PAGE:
The month of October was extremely volatile, with the markets reacting badly to corporate earnings and continued worries about an escalating trade war with China. All three indexes finished the month in the red, with the S&P posting the biggest monthly lost since 2011 and the NASDAQ turning in the worst monthly performance since November 2008. The DOW fell 5.1% to 25,116, the tech-heavy NASDAQ dropped 9.2% to 7,306 and the S&P, the index most watched by economists, fell 6.9% to 2,712. Analysts noted that there is not a real long-term reason for the markets decline; in actuality, earnings are generally good or there is some optimism that there could be a breakthrough on trade. Market experts note that a sharp drop that comes out of the blue is generally a sign of a market correction; a bear market usually rolls out more slowly.
Consumer Confidence Rises to 137.9
The New York-based Conference Board’s Consumer Confidence Index rose to 137.9 in October after rising to a downwardly revised 135.3 in September, according to the Conference Board’s latest survey. It was the highest level of confidence since October 2000, and close to the index’ all-time high of 144.7 reached in October 2000. The Present Situation Index rose to 172.8 from a downwardly revised 169.4 and the Expectations Index rose to 114.6 from a downwardly revised 112.5. Economists note that a level of 90 indicates that the economy is on solid footing and a level of 100 or more indicates growth. Analysts caution that the real driver behind consumer spending is income growth and that labor market trends are a more accurate predictor of consumer behavior.
Consumer Spending Increases 0.4%
Consumer spending rose 0.4% in September after rising 0.3% in August. It was the seventh consecutive month that consumer spending increased. Core consumer spending rose 0.3% after rising 0.2% in August. Higher interest rates and falling household wealth after the sharp pullback in the stock market are casting doubts on the resiliency of consumer spending going forward. Spending on goods surged 0.6% in September after rising 0.3% in August. Spending on services rose 0.3% after rising 0.4% for the previous two months. Personal incomes rose 0.2% in September after rising 0.3% in August. Wages rose 0.2% after jumping 0.5% in August. The savings rate fell to the lowest level since December 2017. The personal consumption expenditures (PCE) price index excluding food and energy rose 0.2% in September after being unchanged in August, leaving the annual core PCE price index at the Fed’s inflation target of 2.0% for the fifth time this year.
Consumer Prices Rise 0.1%
The Consumer Price Index (CPI) rose just 0.1% in September after rising 0.2% in both August and July. The CPI was up 2.3% over the past 12 months, after being up 2.7% in August and 2.9% year over year in June and July. The modest price increases were due to rents rising more slowly and energy prices falling. Core inflation, which excludes food and energy, rose 0.1% in September after rising 0.1% in August and was up 2.2% from September 2017. Inflation is close to the Fed’s target of 2.0%, and the slowdown in acceleration relieved fears that the Fed would move to increase interest rates more quickly than expected. Wages adjusted for inflation rose just 0.1% in August and were up 0.2% over the past twelve months. Analysts believe the current expansion still has room to run, but no one is sure why the very hot labor market has not spurred income growth. Slow income growth has a tendency to dampen consumer spending.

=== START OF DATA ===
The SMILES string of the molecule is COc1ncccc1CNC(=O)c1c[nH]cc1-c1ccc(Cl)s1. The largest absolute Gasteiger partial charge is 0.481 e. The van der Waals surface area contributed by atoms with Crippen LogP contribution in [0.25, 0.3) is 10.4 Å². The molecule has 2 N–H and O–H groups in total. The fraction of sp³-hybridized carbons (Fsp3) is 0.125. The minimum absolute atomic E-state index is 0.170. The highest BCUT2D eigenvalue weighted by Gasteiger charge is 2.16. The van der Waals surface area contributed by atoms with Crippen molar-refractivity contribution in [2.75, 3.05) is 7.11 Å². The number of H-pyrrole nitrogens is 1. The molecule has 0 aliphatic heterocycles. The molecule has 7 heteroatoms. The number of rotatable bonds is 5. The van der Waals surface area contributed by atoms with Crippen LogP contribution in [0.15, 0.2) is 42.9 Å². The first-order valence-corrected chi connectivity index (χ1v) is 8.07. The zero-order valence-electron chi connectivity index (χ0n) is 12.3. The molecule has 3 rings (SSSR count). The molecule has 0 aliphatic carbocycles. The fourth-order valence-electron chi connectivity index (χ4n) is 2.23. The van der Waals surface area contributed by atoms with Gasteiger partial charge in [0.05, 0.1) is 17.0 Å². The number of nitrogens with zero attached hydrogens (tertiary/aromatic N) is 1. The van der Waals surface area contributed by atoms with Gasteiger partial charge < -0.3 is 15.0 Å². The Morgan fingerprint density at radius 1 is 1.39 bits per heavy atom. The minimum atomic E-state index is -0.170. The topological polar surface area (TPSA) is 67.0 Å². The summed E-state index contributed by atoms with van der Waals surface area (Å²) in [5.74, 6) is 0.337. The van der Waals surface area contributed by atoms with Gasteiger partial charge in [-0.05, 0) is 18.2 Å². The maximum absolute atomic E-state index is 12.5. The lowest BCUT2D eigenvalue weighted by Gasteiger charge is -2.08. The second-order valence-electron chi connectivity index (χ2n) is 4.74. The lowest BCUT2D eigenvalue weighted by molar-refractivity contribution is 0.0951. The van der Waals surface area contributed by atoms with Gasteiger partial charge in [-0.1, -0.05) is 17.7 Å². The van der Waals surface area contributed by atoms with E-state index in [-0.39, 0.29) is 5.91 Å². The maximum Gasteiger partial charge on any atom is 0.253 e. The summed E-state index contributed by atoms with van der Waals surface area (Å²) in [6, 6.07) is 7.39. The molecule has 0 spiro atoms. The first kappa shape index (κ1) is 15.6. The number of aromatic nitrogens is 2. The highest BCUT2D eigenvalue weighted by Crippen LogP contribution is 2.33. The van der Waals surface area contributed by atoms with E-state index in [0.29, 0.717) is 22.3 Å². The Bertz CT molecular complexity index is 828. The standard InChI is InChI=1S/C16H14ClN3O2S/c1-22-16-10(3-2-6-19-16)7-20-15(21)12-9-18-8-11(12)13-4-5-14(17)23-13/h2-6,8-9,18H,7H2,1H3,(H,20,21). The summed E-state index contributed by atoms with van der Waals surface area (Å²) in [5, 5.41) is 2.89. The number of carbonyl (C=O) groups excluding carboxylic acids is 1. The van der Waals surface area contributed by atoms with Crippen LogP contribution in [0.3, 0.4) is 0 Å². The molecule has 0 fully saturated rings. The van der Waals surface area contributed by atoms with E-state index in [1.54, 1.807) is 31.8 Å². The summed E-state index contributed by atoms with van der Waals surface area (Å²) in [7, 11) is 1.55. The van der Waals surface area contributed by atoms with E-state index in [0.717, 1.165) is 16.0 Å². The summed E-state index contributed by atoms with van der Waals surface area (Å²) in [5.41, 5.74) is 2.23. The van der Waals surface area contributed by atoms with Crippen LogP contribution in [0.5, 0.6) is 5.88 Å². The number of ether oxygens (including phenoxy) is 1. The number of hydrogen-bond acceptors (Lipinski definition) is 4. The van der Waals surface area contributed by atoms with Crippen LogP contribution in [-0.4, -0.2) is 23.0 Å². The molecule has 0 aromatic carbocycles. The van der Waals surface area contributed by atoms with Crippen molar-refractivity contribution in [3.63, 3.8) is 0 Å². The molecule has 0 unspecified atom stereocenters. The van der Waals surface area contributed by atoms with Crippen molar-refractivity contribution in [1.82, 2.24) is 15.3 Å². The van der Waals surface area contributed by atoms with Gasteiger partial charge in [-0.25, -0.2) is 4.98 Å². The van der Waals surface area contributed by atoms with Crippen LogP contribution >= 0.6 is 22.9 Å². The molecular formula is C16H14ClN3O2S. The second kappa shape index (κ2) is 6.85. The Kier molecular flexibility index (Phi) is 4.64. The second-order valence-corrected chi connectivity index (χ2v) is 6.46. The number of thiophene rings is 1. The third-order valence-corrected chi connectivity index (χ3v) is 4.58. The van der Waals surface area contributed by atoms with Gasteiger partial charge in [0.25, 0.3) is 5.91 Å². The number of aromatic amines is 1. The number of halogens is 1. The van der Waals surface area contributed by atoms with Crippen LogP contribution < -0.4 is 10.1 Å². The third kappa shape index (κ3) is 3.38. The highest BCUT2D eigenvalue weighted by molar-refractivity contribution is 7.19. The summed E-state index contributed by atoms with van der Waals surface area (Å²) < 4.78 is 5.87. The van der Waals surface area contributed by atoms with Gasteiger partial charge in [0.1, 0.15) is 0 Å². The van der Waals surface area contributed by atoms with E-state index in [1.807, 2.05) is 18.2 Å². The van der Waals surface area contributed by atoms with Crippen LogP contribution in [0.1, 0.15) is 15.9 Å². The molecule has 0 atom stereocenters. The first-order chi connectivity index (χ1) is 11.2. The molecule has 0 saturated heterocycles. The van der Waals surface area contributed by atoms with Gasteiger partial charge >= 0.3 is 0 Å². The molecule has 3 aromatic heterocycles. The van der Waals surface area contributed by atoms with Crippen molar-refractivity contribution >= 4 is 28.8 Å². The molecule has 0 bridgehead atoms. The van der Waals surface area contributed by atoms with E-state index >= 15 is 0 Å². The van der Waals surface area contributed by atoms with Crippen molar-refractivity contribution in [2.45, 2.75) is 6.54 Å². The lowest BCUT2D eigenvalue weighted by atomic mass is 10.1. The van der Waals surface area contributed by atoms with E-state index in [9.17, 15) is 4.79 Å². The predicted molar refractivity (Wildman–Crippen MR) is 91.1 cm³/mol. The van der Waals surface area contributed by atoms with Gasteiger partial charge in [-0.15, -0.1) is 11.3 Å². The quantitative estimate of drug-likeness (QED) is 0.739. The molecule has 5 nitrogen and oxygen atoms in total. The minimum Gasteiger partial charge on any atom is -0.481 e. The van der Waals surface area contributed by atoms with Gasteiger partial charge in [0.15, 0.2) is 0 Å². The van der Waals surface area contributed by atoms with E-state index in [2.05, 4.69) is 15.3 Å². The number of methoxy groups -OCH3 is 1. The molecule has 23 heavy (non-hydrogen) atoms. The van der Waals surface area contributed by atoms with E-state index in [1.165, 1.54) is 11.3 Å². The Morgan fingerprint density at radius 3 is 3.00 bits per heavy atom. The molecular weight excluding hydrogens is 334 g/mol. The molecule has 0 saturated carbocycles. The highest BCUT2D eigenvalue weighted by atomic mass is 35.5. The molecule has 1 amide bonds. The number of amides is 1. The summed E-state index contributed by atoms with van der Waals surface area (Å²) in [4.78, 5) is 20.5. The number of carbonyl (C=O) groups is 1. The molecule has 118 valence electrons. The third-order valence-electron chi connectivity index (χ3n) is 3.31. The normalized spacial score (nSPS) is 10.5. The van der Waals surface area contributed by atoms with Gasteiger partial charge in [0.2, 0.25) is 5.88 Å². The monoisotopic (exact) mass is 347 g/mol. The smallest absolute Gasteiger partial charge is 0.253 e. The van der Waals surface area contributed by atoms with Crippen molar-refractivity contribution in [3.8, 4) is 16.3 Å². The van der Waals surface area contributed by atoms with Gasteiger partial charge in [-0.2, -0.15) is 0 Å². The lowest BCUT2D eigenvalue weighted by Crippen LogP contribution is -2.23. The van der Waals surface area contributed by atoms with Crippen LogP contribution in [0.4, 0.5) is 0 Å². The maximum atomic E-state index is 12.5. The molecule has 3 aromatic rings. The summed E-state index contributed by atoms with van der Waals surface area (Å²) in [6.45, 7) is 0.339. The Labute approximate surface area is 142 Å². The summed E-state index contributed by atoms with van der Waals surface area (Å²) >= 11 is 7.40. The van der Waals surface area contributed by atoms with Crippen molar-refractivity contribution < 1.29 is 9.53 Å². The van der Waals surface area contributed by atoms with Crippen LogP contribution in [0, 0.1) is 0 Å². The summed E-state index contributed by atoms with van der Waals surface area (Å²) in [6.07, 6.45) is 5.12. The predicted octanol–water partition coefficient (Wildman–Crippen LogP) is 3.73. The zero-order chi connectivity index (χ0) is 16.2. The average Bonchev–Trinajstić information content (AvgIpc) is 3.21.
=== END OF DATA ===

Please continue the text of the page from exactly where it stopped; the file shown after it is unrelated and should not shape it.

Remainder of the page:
Unemployment Remains at 3.7%
The unemployment rate remained at 3.7% in October and the economy added 250,000 new jobs, well ahead of expectations. However, job gains for September were revised down from 134,000 to 118,000. The unemployment rate remained unchanged at the lowest level since 1969 despite strong job creation because the labor force rose by 771,000 during the month. Job gains were broad-based, with construction adding 30,000 new jobs, manufacturing adding 32,000 and retailers adding 2,400 following a steep decline of 32,400 in September. Both private and government payrolls increased. Average hourly earnings rose by 0.2%, bringing the year-over-year increase to 3.1%. Most analysts expect the Fed to raise rates by 0.25% at their last meeting of the year in December and continue to gradually raise rates in 2019. The economy needs to create about 120,000 new jobs each month to keep up growth in the working-age population.
Durable Goods Orders Rise 0.8%
Durable goods orders rose 0.8% in September after rising an upwardly revised 4.6% in August. Economists had forecast a 1.9% decrease in orders. Headline orders were boosted by a 119.1% surge in defense aircraft. Over the past year, durable goods orders are up 6.5%, reaching the second-highest level on record. Core durable goods orders for non-defense capital goods excluding aircraft, widely regarded as a key indicator of business spending, fell 0.1% in September after falling 0.5% in August but are up 6.6% over 2017. Despite the overall growth, core capital goods orders have been essentially flat for the past two months. Concerns over trade policy and global economic growth may be causing some companies to defer investment. Nondefense capital goods shipments, which factor into GDP, stalled out after rising 3.0% in August. The durable goods report is volatile and often subject to sharp revisions.
Chicago PMI Drops to 58.4